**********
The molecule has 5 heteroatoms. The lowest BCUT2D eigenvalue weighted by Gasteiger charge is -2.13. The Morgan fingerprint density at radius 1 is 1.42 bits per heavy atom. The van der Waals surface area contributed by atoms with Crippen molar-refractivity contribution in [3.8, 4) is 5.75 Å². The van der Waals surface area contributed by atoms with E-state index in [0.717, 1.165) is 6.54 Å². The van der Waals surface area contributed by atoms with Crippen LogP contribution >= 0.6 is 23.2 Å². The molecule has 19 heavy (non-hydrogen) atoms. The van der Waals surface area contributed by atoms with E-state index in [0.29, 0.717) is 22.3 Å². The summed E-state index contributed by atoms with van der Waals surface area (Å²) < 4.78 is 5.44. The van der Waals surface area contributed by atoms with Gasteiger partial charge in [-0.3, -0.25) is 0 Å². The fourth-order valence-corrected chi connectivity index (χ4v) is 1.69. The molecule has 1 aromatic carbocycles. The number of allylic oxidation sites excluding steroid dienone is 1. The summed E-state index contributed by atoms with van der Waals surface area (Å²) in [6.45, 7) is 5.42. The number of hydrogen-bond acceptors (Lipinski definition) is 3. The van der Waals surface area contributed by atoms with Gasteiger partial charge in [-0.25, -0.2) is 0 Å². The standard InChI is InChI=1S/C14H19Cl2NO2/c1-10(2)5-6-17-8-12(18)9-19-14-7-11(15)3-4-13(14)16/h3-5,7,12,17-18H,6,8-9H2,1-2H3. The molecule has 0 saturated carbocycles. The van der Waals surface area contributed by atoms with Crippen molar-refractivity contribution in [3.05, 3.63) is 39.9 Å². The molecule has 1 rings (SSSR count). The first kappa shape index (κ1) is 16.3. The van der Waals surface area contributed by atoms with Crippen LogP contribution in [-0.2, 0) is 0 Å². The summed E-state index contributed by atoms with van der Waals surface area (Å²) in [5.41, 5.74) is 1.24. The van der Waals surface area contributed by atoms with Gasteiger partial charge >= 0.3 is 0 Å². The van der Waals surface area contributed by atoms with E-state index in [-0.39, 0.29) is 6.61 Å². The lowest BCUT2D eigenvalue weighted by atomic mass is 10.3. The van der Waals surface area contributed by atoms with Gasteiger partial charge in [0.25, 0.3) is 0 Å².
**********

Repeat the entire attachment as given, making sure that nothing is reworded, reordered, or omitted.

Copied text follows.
The molecule has 5 heteroatoms. The lowest BCUT2D eigenvalue weighted by Gasteiger charge is -2.13. The Morgan fingerprint density at radius 1 is 1.42 bits per heavy atom. The van der Waals surface area contributed by atoms with Crippen molar-refractivity contribution in [3.8, 4) is 5.75 Å². The van der Waals surface area contributed by atoms with E-state index in [0.717, 1.165) is 6.54 Å². The van der Waals surface area contributed by atoms with Crippen LogP contribution >= 0.6 is 23.2 Å². The molecule has 19 heavy (non-hydrogen) atoms. The van der Waals surface area contributed by atoms with E-state index in [0.29, 0.717) is 22.3 Å². The summed E-state index contributed by atoms with van der Waals surface area (Å²) < 4.78 is 5.44. The van der Waals surface area contributed by atoms with Gasteiger partial charge in [-0.3, -0.25) is 0 Å². The fourth-order valence-corrected chi connectivity index (χ4v) is 1.69. The molecule has 1 aromatic carbocycles. The number of allylic oxidation sites excluding steroid dienone is 1. The summed E-state index contributed by atoms with van der Waals surface area (Å²) in [6.45, 7) is 5.42. The number of hydrogen-bond acceptors (Lipinski definition) is 3. The van der Waals surface area contributed by atoms with Gasteiger partial charge in [-0.25, -0.2) is 0 Å². The standard InChI is InChI=1S/C14H19Cl2NO2/c1-10(2)5-6-17-8-12(18)9-19-14-7-11(15)3-4-13(14)16/h3-5,7,12,17-18H,6,8-9H2,1-2H3. The molecule has 0 saturated carbocycles. The van der Waals surface area contributed by atoms with Crippen molar-refractivity contribution in [3.05, 3.63) is 39.9 Å². The molecule has 1 rings (SSSR count). The first kappa shape index (κ1) is 16.3. The van der Waals surface area contributed by atoms with Crippen LogP contribution in [-0.2, 0) is 0 Å². The summed E-state index contributed by atoms with van der Waals surface area (Å²) in [5.41, 5.74) is 1.24. The van der Waals surface area contributed by atoms with Gasteiger partial charge >= 0.3 is 0 Å². The van der Waals surface area contributed by atoms with E-state index in [-0.39, 0.29) is 6.61 Å². The lowest BCUT2D eigenvalue weighted by atomic mass is 10.3. The van der Waals surface area contributed by atoms with Gasteiger partial charge in [0.25, 0.3) is 0 Å².